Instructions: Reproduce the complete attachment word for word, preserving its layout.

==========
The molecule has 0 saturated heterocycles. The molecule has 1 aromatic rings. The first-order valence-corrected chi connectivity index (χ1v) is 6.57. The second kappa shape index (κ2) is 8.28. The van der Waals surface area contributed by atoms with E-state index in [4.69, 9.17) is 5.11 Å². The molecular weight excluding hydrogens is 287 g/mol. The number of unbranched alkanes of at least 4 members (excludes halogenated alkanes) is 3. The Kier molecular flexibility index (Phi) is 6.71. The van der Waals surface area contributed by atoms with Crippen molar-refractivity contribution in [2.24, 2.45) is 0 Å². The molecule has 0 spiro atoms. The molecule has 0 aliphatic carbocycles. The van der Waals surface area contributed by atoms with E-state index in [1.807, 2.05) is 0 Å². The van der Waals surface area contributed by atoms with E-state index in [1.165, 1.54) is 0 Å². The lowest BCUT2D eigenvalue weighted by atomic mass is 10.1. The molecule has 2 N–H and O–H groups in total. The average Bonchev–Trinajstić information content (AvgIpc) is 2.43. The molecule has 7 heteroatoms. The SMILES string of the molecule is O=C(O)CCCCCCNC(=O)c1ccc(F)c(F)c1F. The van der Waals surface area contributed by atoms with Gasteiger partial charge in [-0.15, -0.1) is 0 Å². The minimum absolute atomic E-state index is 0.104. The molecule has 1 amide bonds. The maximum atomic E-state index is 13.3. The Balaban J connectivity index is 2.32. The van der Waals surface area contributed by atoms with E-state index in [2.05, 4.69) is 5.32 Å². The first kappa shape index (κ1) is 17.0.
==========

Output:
The molecule has 0 saturated heterocycles. The molecule has 1 aromatic rings. The first-order valence-corrected chi connectivity index (χ1v) is 6.57. The second kappa shape index (κ2) is 8.28. The van der Waals surface area contributed by atoms with E-state index in [4.69, 9.17) is 5.11 Å². The molecular weight excluding hydrogens is 287 g/mol. The number of unbranched alkanes of at least 4 members (excludes halogenated alkanes) is 3. The Kier molecular flexibility index (Phi) is 6.71. The van der Waals surface area contributed by atoms with Crippen molar-refractivity contribution in [2.24, 2.45) is 0 Å². The molecule has 0 spiro atoms. The molecule has 0 aliphatic carbocycles. The van der Waals surface area contributed by atoms with E-state index in [1.807, 2.05) is 0 Å². The van der Waals surface area contributed by atoms with E-state index in [1.165, 1.54) is 0 Å². The lowest BCUT2D eigenvalue weighted by atomic mass is 10.1. The molecule has 2 N–H and O–H groups in total. The average Bonchev–Trinajstić information content (AvgIpc) is 2.43. The molecule has 7 heteroatoms. The SMILES string of the molecule is O=C(O)CCCCCCNC(=O)c1ccc(F)c(F)c1F. The van der Waals surface area contributed by atoms with Gasteiger partial charge in [-0.15, -0.1) is 0 Å². The minimum absolute atomic E-state index is 0.104. The molecule has 1 amide bonds. The maximum atomic E-state index is 13.3. The Balaban J connectivity index is 2.32. The van der Waals surface area contributed by atoms with E-state index in [2.05, 4.69) is 5.32 Å². The first kappa shape index (κ1) is 17.0.